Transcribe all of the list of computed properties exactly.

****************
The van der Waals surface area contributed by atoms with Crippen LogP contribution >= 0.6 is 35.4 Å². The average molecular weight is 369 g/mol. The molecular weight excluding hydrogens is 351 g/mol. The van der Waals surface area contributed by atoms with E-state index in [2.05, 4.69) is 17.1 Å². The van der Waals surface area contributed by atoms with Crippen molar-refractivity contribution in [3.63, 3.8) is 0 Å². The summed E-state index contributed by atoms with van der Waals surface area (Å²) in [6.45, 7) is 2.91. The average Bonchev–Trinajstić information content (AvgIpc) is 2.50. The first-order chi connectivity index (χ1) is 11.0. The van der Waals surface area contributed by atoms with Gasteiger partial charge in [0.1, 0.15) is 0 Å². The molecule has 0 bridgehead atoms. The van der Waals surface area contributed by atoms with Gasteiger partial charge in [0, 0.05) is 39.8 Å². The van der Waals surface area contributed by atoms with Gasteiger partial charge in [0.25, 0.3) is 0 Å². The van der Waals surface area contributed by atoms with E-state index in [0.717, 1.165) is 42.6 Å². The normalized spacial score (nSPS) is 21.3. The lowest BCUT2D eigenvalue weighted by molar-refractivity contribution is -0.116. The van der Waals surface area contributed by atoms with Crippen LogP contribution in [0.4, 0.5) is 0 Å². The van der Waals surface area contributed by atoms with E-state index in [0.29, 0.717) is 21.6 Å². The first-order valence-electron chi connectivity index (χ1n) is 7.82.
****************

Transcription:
The van der Waals surface area contributed by atoms with Crippen LogP contribution >= 0.6 is 35.4 Å². The average molecular weight is 369 g/mol. The molecular weight excluding hydrogens is 351 g/mol. The van der Waals surface area contributed by atoms with E-state index in [2.05, 4.69) is 17.1 Å². The van der Waals surface area contributed by atoms with Crippen molar-refractivity contribution in [3.63, 3.8) is 0 Å². The summed E-state index contributed by atoms with van der Waals surface area (Å²) in [6.45, 7) is 2.91. The average Bonchev–Trinajstić information content (AvgIpc) is 2.50. The first-order chi connectivity index (χ1) is 11.0. The van der Waals surface area contributed by atoms with Gasteiger partial charge in [0.1, 0.15) is 0 Å². The molecule has 0 bridgehead atoms. The van der Waals surface area contributed by atoms with Gasteiger partial charge in [0, 0.05) is 39.8 Å². The van der Waals surface area contributed by atoms with Gasteiger partial charge in [0.25, 0.3) is 0 Å². The van der Waals surface area contributed by atoms with E-state index in [0.717, 1.165) is 42.6 Å². The normalized spacial score (nSPS) is 21.3. The lowest BCUT2D eigenvalue weighted by molar-refractivity contribution is -0.116. The van der Waals surface area contributed by atoms with Crippen LogP contribution in [0.4, 0.5) is 0 Å². The van der Waals surface area contributed by atoms with E-state index in [0.29, 0.717) is 21.6 Å². The first-order valence-electron chi connectivity index (χ1n) is 7.82.